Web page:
Using the base as a strategic military facility, as well as a place in which the mysteries of the Moon and the Solar-System could be carefully and secretly studied, ensured that America would have a significant lead over the Soviets – who were clearly a major threat at the time. In fact, on this issue of a Soviet threat, the Project Horizon team gave serious consideration to the possibility that Russians might very well try and destroy the base – possibly with Russian cosmonauts, invading the base and armed to the teeth with high-tech weaponry. On the scientific side of things, a great deal of research was focused on ensuring that the base would have a plentiful supply of water and oxygen – which, of course, none could live without. Plans were initiated to have vast shuttle craft sending endless supplies of water and food to the base – that is, until the base and its staff became completely self-sufficient.
As for how and where, exactly, the base would be constructed, Project Horizon’s scientists were of the opinion that the best option would be to build it in a natural crater or cavern. Such was the enthusiasm for the program, an estimation was made that the initial construction of the base could begin in 1965 – four years before Neil Armstrong set foot on the surface of the Moon. Project workers suggested that it might be wise to construct significant parts of the base underground, chiefly to protect it from not just the Soviets, but from natural space debris too, such a fragments of meteorites and / or comets – and also from potentially lethal radiation. Although Project Horizon was deemed a feasible, major program of the military, it was ultimately deemed to be too far ahead of itself. The military concluded that the plans for Horizon to begin in 1965 were overly ambitious in the extreme and the program was cancelled. Or, at least, we are told it was canceled. There are indications that this may not have been the case, and that the plans to control outer space went ahead in deep secrecy.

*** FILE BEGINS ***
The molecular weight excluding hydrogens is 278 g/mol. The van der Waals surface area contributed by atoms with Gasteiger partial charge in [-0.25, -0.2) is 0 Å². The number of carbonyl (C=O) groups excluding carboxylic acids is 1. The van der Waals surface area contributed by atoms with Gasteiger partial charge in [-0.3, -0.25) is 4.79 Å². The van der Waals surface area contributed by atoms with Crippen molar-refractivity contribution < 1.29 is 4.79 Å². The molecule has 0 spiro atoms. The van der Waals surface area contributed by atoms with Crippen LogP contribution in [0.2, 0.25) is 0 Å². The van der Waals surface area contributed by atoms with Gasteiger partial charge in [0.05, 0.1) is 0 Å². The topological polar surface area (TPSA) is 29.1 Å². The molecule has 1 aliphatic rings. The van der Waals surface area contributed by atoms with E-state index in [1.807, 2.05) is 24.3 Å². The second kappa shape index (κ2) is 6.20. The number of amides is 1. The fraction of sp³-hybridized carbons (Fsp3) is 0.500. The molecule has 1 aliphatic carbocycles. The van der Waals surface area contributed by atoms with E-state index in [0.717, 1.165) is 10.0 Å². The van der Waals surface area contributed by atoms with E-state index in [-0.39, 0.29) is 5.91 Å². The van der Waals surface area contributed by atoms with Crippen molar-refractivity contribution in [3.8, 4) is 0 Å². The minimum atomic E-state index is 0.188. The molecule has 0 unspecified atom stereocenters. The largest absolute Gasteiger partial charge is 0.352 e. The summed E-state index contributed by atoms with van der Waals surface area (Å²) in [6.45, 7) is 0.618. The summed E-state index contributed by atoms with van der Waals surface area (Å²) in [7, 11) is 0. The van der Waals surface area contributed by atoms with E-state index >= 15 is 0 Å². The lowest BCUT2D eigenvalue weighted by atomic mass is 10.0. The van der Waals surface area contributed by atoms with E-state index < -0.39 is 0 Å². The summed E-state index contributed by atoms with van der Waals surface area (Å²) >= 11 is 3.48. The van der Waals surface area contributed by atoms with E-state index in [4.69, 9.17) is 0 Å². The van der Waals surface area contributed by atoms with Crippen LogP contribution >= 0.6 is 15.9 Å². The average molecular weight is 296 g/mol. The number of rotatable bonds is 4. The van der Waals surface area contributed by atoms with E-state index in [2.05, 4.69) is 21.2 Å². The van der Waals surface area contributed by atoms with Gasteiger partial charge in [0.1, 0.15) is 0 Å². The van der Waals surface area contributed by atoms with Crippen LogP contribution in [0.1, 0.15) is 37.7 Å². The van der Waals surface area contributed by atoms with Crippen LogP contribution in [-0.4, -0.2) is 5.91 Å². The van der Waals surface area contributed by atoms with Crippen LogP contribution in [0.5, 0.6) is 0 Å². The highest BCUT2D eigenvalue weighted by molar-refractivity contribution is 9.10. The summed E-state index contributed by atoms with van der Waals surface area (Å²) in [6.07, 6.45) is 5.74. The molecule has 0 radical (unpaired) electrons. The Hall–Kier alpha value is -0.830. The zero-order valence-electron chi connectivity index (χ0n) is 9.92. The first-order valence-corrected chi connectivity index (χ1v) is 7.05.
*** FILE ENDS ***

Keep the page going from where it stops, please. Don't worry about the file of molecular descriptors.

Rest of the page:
On this particular issue, it’s most intriguing to note that there is yet another story that suggests the United States has a secret space program – and, rather notably, it dates back to 1965; the very year in which the U.S. Army had said that it could begin constructing a base on the Moon. The story comes from a man named Karl Wolfe. At the time in question, Wolfe was in the Air Force, working on a program based at Langley Air Force Base, Virginia that was supporting NASA’s lunar-orbiter programs. It was while he was stationed at Langley learned of highly classified photographs held at the base that showed what were clearly buildings and facilities on the far side of the Moon – which, notably, and due to its specific orbit, never shows itself to the Earth. So, constructing a secret base on the side of the Moon that we never get to see would make perfect sense.
Of course, some people might suggest – and, indeed, have suggested – that the photos Karl Wolfe came to know of showed not a facility of the U.S. Army, but of visiting aliens. Not an impossible scenario, but, when we take into consideration the possibility that Project Horizon was not canceled, then it’s not at all improbable that some kind of installation does indeed exist on the Moon – whether on it or below its surface – and served a major role in the development of a secret space program. It may very well still serve that same program to this day. Except, we just don't know about it.